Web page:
College of Health and Human Performance

Investigating the Ethics of AI

Investigating the Ethics of AI

by Manny Rea

The rapid emergence of artificial intelligence has confronted all of UF’s colleges with a new era of learning. But how can students and faculty stay on the same page about the ways the technology will affect their fields of study?

Delores James, Ph.D., is an associate professor in the Department of Health Education & Behavior as well as a member of the UF Teaching Innovations Committee. As a committee branched from the UF Center for Teaching Excellence, the group is dedicated to finding new approaches toward higher education on campus. Their efforts stem from the input of university-wide faculty, instructional designers and administrators. They’re now making their dive into AI concepts — something James believes all incoming students will come equipped with in the next few years.

“The freshman class in four years will not look the same as the freshman class of today,” she forecasts. “They will come in with this AI knowledge from high school, middle school and even elementary school.”

James hopes to keep her fellow faculty up to speed on understanding an often daunting concept. She faced the same feelings and challenges as a UF doctoral student working on the Ethical, Legal and Social Implications (ELSI) research of the Human Genome Project grant sponsored by the U.S. Department of Energy.

Before the DNA mapping and sequencing of the Human Genome Project began, researchers from UF College of Medicine and Morehouse School of Medicine examined the potential societal impact of the project. The famous project aimed to lay out the base pairs that make up human DNA and furthermore the exact genetic sequences that inform how the body functions. ELSI research dealt with how learning the roots of disease and health issues may cause discrimination against individuals who may have that information encoded.

“I was initially intimidated by the coding, mapping, and the nitty gritty biological data,” James recalled about the Human Genome Project. But her look into ELSI research showed how science can mean more than just information. The social implications of its use is something anyone can recognize and learn.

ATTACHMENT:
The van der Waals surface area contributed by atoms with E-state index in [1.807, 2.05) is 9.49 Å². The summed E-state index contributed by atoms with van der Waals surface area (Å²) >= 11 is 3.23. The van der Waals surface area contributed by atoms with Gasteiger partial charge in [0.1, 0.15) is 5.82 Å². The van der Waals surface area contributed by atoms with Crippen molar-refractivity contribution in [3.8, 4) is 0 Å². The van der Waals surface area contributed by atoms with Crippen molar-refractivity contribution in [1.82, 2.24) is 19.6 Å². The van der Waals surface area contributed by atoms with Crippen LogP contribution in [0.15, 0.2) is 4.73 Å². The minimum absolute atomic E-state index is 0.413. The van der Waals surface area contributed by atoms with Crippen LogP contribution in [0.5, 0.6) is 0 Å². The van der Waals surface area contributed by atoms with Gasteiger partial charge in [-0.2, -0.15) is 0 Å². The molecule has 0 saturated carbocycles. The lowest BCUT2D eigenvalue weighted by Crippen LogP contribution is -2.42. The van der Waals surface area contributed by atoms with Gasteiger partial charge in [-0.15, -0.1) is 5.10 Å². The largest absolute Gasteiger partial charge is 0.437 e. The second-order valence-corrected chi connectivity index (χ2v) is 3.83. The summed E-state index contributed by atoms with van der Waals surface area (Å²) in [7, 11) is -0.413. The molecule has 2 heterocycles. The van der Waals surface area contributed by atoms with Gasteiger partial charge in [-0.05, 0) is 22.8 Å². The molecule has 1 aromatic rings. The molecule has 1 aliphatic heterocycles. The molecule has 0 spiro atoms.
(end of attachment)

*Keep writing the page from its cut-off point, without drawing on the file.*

“Technology and science are not necessarily value-neutral because people make the decision of what questions to ask, how to use the data, and what policies or laws should be instituted,” James said. She offered some example questions exposed by the project: Who funds this research? What is their interest in it? Which groups will be impacted? Lastly, will it be weaponized against certain groups?

The ability to determine one’s genetic information could lead groups in positions of power to deepen the health disparities of disenfranchised people. The burgeoning of AI in all fields is that same social realization. Through the internet, AI use can discriminate when there is lack of representation of minority groups in the data.

Whether learning racist and coded language or targeted bullying at girls with eating disorders, the tech must be properly guided to avoid these pitfalls that have made recent news headlines. For example, the U.S. Department of Justice discovered its algorithm, called Pattern, for determining crime recidivism of prisoners often incorrectly predicted the risks of Black, Hispanic and Asian inmates.

Last year, tech companies including Microsoft and Amazon prohibited law enforcement from using their facial recognition services as the tech could falsely classify the gender and darker skin of individuals, creating room for abuse by police on minority groups. This is why the Teaching Innovation Committee is working on bridging the AI knowledge gap for faculty and students regardless of their technological literacy.

“You [students] are digital natives,” James explained. “Us faculty members, we are digital immigrants. There is a multigenerational function to tech and AI, and we’re going to need each other.” The goal is to make faculty comfortable with discussing AI topics and how it fits into their areas of study.

Recently, the committee sent a university-wide survey to faculty asking about their familiarity with AI. The committee is in the process of creating an online AI pressbook that will help faculty, graduate students, and post-docs to have a better understanding of AI and how to incorporate building blocks into their curricula.

Politics and policies will soon be steeped in AI, and the first step is keeping educators informed about how it will affect their studies.